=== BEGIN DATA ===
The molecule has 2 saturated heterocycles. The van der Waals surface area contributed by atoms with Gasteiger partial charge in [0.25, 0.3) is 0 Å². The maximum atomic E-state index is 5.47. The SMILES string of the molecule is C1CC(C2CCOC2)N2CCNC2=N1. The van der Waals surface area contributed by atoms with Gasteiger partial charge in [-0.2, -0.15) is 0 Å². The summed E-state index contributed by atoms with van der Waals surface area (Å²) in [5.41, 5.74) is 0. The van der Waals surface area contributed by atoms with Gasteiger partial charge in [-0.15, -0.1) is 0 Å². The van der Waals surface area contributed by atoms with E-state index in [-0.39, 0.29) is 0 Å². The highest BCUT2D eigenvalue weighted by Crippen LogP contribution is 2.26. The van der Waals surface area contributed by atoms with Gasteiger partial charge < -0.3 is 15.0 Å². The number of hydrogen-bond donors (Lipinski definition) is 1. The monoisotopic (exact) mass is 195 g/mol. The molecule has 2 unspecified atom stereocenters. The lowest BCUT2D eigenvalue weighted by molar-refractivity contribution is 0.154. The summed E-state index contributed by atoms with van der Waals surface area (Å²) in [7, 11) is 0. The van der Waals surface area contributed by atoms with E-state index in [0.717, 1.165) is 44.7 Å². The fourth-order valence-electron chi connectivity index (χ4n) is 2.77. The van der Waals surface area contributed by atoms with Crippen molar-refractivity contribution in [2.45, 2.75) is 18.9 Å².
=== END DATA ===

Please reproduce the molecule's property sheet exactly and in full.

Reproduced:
The molecule has 2 saturated heterocycles. The van der Waals surface area contributed by atoms with Gasteiger partial charge in [0.25, 0.3) is 0 Å². The maximum atomic E-state index is 5.47. The SMILES string of the molecule is C1CC(C2CCOC2)N2CCNC2=N1. The van der Waals surface area contributed by atoms with Gasteiger partial charge in [-0.2, -0.15) is 0 Å². The summed E-state index contributed by atoms with van der Waals surface area (Å²) in [5.41, 5.74) is 0. The van der Waals surface area contributed by atoms with Gasteiger partial charge in [-0.15, -0.1) is 0 Å². The van der Waals surface area contributed by atoms with E-state index in [-0.39, 0.29) is 0 Å². The highest BCUT2D eigenvalue weighted by Crippen LogP contribution is 2.26. The van der Waals surface area contributed by atoms with Gasteiger partial charge < -0.3 is 15.0 Å². The number of hydrogen-bond donors (Lipinski definition) is 1. The monoisotopic (exact) mass is 195 g/mol. The molecule has 2 unspecified atom stereocenters. The lowest BCUT2D eigenvalue weighted by molar-refractivity contribution is 0.154. The summed E-state index contributed by atoms with van der Waals surface area (Å²) in [7, 11) is 0. The van der Waals surface area contributed by atoms with E-state index in [0.717, 1.165) is 44.7 Å². The fourth-order valence-electron chi connectivity index (χ4n) is 2.77. The van der Waals surface area contributed by atoms with Crippen molar-refractivity contribution in [2.45, 2.75) is 18.9 Å².